President Donald Trump prodded federal regulators Thursday to quicken processing of air quality permits for businesses, saying it would boost economic growth and job creation but drawing criticism from environmentalists who described the move as a green light for polluters.
Among steps outlined in a White House memorandum to the Environmental Protection Agency were deadlines for acting on Clean Air Act permit applications, a search for changes in rules or procedures that would expedite permit decisions and giving state agencies greater authority to deal with air pollution.
Trump said in a Rose Garden appearance he was directing the EPA "to cut even more red tape on our manufacturers so they can expand and will continue to hire and grow."
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Tax cuts enacted late last year will help, he said, but "the cutting of regulations could have had the same or even bigger impact on our economy."
Trump's memo does not propose specific regulatory rollbacks, focusing instead on EPA operations — particularly issuance of permits that limit emissions of contaminants such as ozone, soot, carbon monoxide and lead.
Among provisions in the document:
- —A limit of 18 months for EPA to complete reviews of state plans for complying with changes in federal air pollution standards.
- A limit of one year for final action on clean-air permits businesses need before starting construction of new or expanded facilities.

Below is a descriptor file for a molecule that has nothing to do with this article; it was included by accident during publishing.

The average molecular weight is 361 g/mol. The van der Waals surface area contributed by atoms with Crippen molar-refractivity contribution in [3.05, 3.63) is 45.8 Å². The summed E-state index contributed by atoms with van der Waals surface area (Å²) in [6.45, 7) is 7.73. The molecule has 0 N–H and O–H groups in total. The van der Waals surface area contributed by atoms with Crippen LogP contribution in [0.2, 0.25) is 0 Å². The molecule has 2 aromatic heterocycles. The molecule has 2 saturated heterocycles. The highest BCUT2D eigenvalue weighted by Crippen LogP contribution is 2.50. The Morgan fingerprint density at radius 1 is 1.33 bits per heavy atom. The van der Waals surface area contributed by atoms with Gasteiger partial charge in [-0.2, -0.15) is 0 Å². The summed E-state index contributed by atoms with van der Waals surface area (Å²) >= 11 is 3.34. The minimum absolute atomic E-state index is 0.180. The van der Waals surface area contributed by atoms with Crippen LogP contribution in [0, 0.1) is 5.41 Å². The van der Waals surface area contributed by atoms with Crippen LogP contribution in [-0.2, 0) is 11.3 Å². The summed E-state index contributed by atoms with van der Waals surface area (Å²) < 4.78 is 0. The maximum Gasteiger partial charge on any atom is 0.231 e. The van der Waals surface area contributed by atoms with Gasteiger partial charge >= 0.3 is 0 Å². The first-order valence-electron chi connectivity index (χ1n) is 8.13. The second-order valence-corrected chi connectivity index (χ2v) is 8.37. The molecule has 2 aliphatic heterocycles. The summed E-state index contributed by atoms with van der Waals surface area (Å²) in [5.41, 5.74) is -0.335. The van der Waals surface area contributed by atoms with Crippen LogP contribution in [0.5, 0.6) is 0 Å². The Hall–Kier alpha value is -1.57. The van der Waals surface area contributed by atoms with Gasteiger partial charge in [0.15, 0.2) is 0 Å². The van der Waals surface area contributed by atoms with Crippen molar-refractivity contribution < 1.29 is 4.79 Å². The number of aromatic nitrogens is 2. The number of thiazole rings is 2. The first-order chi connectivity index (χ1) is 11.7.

- A review of whether federal plans that EPA has ordered some states to implement for reducing haze could be replaced with state plans.
- A requirement that EPA take into account pollution from other countries when developing emission standards, which critics said would enable some states to avoid cleanup by blaming China, India or Mexico.
- Allowing states to approve pollution increases in one area by "offsetting" them with reductions in another part of the state — or even in another state. John Walke, clean air director for the Natural Resources Defense Council, said such offsets would violate a Clean Air Act requirement that cutbacks happen in the same area where pollution increases occur.
Walke said Trump's memo is "a laundry list of the fondest, dirty dreams of polluters and their air pollution attorneys."
The memo also would require EPA science advisers to examine purported "adverse public health or other effects" of revising clean air standards, which Frank O'Donnell of Clean Air Watch described as a long-sought goal of industry groups that contend toughening pollution rules would cause harm such as raising costs of air conditioning.
Environmentalists consider some of Trump's proposals violations of the clean air law and will fight them in court if EPA carries them out, said Mary Anne Hitt of the Sierra Club.
Ross Eisenberg, vice president for Energy and Resources Policy with the National Association of Manufacturers, praised the plan as "a tremendous step forward in helping manufacturers negotiate the maze of federal air permitting regulations."